Skunks use their long front claws to dig up insects and roots. The large heel pads on the hind feet – that also have five toes – are long and rectangular.
Their footprints look like human hands and measure two to three inches across.
The front foot has five long digits that resemble four fingers and a thumb. The back foot has five long toes with a larger palm pad, and the thumb points forward. The back foot comes to rest next to the opposite front foot when the animal takes a step.
You will see a front foot and the opposite side’s rear foot next to each other in the snow when it walks.
Deer leave a well-defined print.
You may have mule deer, black-tailed deer, elk, moose, or white-tailed deer in your suburban town, depending on where you live.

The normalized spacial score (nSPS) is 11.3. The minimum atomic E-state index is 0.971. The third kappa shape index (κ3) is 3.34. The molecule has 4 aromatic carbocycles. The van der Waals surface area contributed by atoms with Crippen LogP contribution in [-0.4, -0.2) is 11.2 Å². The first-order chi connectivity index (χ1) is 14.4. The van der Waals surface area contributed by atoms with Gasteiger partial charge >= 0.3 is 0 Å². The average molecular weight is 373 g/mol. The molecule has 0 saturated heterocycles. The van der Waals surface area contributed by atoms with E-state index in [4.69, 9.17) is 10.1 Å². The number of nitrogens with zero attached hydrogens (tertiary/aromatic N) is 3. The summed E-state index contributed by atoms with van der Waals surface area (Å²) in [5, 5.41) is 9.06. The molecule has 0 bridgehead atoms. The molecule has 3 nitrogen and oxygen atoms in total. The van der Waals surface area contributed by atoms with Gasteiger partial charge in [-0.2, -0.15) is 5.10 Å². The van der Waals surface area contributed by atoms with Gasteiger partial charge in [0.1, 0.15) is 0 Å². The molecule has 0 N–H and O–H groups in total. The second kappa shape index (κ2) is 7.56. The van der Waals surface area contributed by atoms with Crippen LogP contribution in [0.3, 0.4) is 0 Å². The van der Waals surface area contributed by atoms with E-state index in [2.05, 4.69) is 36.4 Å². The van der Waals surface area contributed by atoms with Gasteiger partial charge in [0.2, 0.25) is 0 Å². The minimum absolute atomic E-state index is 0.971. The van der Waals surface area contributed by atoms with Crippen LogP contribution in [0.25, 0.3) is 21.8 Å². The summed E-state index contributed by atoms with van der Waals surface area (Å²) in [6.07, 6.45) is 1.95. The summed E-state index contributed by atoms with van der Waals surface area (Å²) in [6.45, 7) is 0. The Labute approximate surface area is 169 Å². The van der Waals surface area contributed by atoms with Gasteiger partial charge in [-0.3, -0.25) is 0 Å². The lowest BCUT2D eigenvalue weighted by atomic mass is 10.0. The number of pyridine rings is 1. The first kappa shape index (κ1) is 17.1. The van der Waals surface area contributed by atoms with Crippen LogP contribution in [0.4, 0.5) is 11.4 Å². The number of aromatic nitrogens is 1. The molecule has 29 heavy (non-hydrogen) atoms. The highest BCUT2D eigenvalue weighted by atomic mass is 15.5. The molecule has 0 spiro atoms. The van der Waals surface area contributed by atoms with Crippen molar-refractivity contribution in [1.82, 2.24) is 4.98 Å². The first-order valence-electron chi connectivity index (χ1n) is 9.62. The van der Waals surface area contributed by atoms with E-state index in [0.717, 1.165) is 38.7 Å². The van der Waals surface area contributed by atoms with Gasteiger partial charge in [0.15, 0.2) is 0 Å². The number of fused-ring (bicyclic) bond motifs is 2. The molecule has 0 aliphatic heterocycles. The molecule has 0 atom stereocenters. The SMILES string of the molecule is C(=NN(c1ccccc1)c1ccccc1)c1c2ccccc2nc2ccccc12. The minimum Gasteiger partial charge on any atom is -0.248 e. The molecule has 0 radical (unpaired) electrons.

Deer have four toes, but only the first two large hooves usually show. You may see the smaller dewclaws if they jump, run, or walk in a deep substrate.
Keep an eye out for their upside-down heart-shaped tracks that display visibly in grass, mud, sand, and moss. The imprint has convex sides with the hoof tips located towards the inside.
The tracks are not the same as dog tracks.
You may not see a coyote in the wild, but it would be thrilling to be able to identify its imprints.
The rear paws and pads are also smaller than the forepaws and cushions.
Coyote tracks have claws that do not show on hard ground. Their footprints are oval-shaped or oblong. Their nails are not as prominent, and the pads are more compact than those of dogs.
Gray or Timberwolves
They are the mightiest canines in North America and live in large parts of Canada, Alaska, the upper peninsula of Michigan, Montana, North Dakota, Idaho, Oregon, Wyoming, Wisconsin, Washington, and Minnesota.
They can be silvery, black, white, or gray. Wolves can journey for over 250 miles.
They have four toes on each foot, and you can see their claw marks. You may have a problem distinguishing their footprints from those of a large dog but will usually find them far away from human territory.